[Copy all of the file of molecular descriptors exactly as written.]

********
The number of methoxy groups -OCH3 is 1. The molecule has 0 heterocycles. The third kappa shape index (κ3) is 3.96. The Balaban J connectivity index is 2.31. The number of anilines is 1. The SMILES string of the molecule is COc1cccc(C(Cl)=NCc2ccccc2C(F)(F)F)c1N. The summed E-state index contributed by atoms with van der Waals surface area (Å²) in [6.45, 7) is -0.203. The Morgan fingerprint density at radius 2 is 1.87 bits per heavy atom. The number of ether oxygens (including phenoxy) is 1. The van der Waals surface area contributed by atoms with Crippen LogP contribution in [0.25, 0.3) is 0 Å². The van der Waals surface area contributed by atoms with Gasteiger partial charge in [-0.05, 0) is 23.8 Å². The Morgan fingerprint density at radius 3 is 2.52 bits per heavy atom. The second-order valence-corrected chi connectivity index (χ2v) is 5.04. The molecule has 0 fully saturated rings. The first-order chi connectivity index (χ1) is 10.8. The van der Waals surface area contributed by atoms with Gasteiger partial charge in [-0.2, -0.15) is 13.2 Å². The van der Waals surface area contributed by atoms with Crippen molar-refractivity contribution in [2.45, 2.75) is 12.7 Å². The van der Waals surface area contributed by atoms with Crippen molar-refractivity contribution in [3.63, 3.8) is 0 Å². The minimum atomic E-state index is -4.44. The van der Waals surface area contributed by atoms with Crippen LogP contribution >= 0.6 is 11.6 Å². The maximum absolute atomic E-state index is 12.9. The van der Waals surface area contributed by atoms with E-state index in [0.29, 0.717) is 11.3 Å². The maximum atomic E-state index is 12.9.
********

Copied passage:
The number of methoxy groups -OCH3 is 1. The molecule has 0 heterocycles. The third kappa shape index (κ3) is 3.96. The Balaban J connectivity index is 2.31. The number of anilines is 1. The SMILES string of the molecule is COc1cccc(C(Cl)=NCc2ccccc2C(F)(F)F)c1N. The summed E-state index contributed by atoms with van der Waals surface area (Å²) in [6.45, 7) is -0.203. The Morgan fingerprint density at radius 2 is 1.87 bits per heavy atom. The number of ether oxygens (including phenoxy) is 1. The van der Waals surface area contributed by atoms with Crippen LogP contribution in [0.25, 0.3) is 0 Å². The van der Waals surface area contributed by atoms with Gasteiger partial charge in [-0.05, 0) is 23.8 Å². The Morgan fingerprint density at radius 3 is 2.52 bits per heavy atom. The second-order valence-corrected chi connectivity index (χ2v) is 5.04. The molecule has 0 fully saturated rings. The first-order chi connectivity index (χ1) is 10.8. The van der Waals surface area contributed by atoms with Gasteiger partial charge in [-0.2, -0.15) is 13.2 Å². The van der Waals surface area contributed by atoms with Crippen molar-refractivity contribution in [2.45, 2.75) is 12.7 Å². The van der Waals surface area contributed by atoms with Crippen molar-refractivity contribution in [3.63, 3.8) is 0 Å². The minimum atomic E-state index is -4.44. The van der Waals surface area contributed by atoms with Crippen LogP contribution >= 0.6 is 11.6 Å². The maximum absolute atomic E-state index is 12.9. The van der Waals surface area contributed by atoms with E-state index in [0.29, 0.717) is 11.3 Å². The maximum atomic E-state index is 12.9.